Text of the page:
Ri Chun Hi, North Korea’s most famous state TV anchor, has announced major events for decades, including nuclear and missile tests and the death of a leader, with an instantly identifiable, passionate voice.
The anchor, dubbed the “pink lady” abroad for her bright traditional Korean attire, became the topic of official North Korean media herself Thursday after leader Kim Jong Un gave her a luxurious residence and asked her to continue to serve as the voice of his ruling Workers’ Party.
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Experts say Kim is providing special treatment to elite North Koreans to boost their loyalty as he grapples with the pandemic, a troubled economy and a stalemate in nuclear diplomacy with the United States.
“(Kim) said it is the sincerity of the party that it would spare nothing for a national treasure like her, who has worked as a revolutionary announcer for the party for more than 50 years since her girlhood,” the official Korean Central News Agency said. Kim expressed his “expectation that she would as ever vigorously continue her work in good health as befitting a spokeswoman for the party.”
Kim met Ri, who is about 79, on Wednesday after inaugurating a newly built riverside terraced residential district in Pyongyang, the capital, KCNA said. It said houses in the district were presented to Ri and other people who have given distinguished service to the state.
North Korea often inaugurates construction projects to mark key state anniversaries. Friday is the 110th birthday of Kim’s late grandfather, state founder Kim Il Sung. It’s the most important anniversary in North Korea, which has been ruled by three generations of the Kim family since its foundation in 1948. The new housing area is where Kim Il Sung’s official residence was located until the 1970s.
Pyongyang is North Korea’s showcase city, and its elite residents enjoy relatively affluent lives compared with people in remote rural areas where many still suffer from poverty and malnutrition. A majority of North Koreans who have fled the country in the past two decades have come from its northern regions close to the border with China.
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“By giving houses to those who have been faithful to him, Kim Jong Un would want to further bolster their loyalty and internal unity,” said Moon Seong Mook, an analyst with the Seoul-based Korea Research Institute for National Strategy. “Ri Chun Hi is a clear example of such people as she’s strongly propagated his nuclear and missile tests and served as a sort of bugler for him.”
Kim toured Ri’s house with her and held her hand as they descended the stairs. Ri said she felt her new house is like a hotel and that all her family members “stayed up all night in tears of deep gratitude for the party’s benevolence,” according to KCNA.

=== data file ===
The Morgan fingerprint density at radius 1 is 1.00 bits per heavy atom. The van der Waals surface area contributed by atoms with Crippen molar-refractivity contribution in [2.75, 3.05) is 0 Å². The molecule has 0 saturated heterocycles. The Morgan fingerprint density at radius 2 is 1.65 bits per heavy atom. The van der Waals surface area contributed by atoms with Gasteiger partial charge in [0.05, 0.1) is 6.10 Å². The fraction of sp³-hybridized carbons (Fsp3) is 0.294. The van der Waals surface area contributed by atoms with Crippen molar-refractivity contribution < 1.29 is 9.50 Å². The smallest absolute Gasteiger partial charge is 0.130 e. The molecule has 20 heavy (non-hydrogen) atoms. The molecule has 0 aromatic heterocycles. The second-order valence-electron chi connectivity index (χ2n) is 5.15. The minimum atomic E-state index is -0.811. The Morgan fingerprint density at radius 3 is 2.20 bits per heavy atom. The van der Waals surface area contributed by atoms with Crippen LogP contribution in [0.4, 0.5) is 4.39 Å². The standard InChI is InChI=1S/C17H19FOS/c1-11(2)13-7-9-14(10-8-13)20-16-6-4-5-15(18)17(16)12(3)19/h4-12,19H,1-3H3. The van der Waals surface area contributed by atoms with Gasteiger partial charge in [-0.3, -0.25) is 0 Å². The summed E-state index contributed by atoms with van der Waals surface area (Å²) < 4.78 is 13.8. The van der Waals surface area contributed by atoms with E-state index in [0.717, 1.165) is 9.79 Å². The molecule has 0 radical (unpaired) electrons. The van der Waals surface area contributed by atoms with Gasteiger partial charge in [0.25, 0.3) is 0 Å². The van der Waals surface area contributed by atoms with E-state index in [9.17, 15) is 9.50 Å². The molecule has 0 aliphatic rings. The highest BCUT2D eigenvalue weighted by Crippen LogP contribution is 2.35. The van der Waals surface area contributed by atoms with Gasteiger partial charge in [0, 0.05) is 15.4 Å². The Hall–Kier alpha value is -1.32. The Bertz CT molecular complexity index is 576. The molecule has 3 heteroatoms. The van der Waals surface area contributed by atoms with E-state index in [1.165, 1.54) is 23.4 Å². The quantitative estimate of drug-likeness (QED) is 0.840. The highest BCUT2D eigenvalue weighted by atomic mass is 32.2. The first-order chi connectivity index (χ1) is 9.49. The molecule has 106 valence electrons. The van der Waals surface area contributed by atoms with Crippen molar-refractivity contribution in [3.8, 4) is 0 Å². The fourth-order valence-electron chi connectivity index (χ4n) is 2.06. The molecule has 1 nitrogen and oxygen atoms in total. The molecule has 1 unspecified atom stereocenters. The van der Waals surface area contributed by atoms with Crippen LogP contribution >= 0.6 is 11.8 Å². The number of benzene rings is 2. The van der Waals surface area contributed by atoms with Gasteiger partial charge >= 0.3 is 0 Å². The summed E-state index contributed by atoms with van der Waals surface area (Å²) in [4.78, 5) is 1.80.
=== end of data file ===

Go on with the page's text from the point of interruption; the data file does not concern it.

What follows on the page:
Ri later used her trademark over-the-top speaking technique to narrate a state TV video of Kim showing her the house.
Ri joined state TV in the early 1970s when the country was still governed by Kim Il Sung, and she has gradually become the face and voice of the country’s propaganda-driven news broadcasts.
Her close ties to Kim were shown last year at a government foundation anniversary ceremony when she watched from an elevated veranda right next to Kim, and at one point put her hand on his shoulder and whispered to him. At another event, she was the first person to shake Kim’s hand before holding his arm and posing for a group photo.
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Moon, the analyst, said Ri receives Cabinet member-level treatment at home, appears healthy and is expected to continue to handle key televised announcements for at least the next few years.
Ri’s passionate, effusive style has sometimes generated laughter in other countries. In 2011, a Taiwanese TV station apologized after one of its newsreaders mimicked the tone Ri used when she announced the death of Kim’s father, Kim Jong Il.
Since inheriting power upon his father’s death, Kim Jong Un, 38, has led North Korea with absolute authority. But he is facing one of the toughest moments of his rule after the coronavirus pandemic shocked an economy already in dire shape from mismanagement and U.S.-led sanctions. Analysts say recent missile tests were meant to advance his weapons arsenal and pressure the U.S. into recognizing North Korea as a nuclear state and relaxing international sanctions.
The Associated Press contributed to this article.